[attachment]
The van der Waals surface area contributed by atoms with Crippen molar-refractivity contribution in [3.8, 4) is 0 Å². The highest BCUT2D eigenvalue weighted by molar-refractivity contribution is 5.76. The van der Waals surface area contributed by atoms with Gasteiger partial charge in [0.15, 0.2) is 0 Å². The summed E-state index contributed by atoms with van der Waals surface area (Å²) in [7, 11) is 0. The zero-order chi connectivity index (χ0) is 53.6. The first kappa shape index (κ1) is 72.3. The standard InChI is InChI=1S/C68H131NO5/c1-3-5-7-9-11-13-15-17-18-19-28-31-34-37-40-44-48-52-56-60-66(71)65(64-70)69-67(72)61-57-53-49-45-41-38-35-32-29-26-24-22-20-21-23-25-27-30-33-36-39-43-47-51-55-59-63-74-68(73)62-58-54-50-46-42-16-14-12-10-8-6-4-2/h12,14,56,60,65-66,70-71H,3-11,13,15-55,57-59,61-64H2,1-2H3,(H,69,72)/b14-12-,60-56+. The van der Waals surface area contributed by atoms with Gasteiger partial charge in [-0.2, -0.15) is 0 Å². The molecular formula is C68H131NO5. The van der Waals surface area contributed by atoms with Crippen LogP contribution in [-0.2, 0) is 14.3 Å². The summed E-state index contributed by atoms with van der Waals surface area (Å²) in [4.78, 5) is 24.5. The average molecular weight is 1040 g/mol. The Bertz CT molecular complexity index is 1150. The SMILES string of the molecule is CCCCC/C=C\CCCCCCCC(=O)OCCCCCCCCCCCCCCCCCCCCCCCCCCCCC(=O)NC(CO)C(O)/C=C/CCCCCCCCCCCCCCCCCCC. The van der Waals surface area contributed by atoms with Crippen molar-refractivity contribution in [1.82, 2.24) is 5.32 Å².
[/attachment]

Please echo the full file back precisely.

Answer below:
The van der Waals surface area contributed by atoms with Crippen molar-refractivity contribution in [3.8, 4) is 0 Å². The highest BCUT2D eigenvalue weighted by molar-refractivity contribution is 5.76. The van der Waals surface area contributed by atoms with Gasteiger partial charge in [0.15, 0.2) is 0 Å². The summed E-state index contributed by atoms with van der Waals surface area (Å²) in [7, 11) is 0. The zero-order chi connectivity index (χ0) is 53.6. The first kappa shape index (κ1) is 72.3. The standard InChI is InChI=1S/C68H131NO5/c1-3-5-7-9-11-13-15-17-18-19-28-31-34-37-40-44-48-52-56-60-66(71)65(64-70)69-67(72)61-57-53-49-45-41-38-35-32-29-26-24-22-20-21-23-25-27-30-33-36-39-43-47-51-55-59-63-74-68(73)62-58-54-50-46-42-16-14-12-10-8-6-4-2/h12,14,56,60,65-66,70-71H,3-11,13,15-55,57-59,61-64H2,1-2H3,(H,69,72)/b14-12-,60-56+. The van der Waals surface area contributed by atoms with Gasteiger partial charge in [-0.2, -0.15) is 0 Å². The molecular formula is C68H131NO5. The van der Waals surface area contributed by atoms with Crippen LogP contribution in [-0.2, 0) is 14.3 Å². The summed E-state index contributed by atoms with van der Waals surface area (Å²) in [4.78, 5) is 24.5. The average molecular weight is 1040 g/mol. The Bertz CT molecular complexity index is 1150. The SMILES string of the molecule is CCCCC/C=C\CCCCCCCC(=O)OCCCCCCCCCCCCCCCCCCCCCCCCCCCCC(=O)NC(CO)C(O)/C=C/CCCCCCCCCCCCCCCCCCC. The van der Waals surface area contributed by atoms with Crippen molar-refractivity contribution in [1.82, 2.24) is 5.32 Å².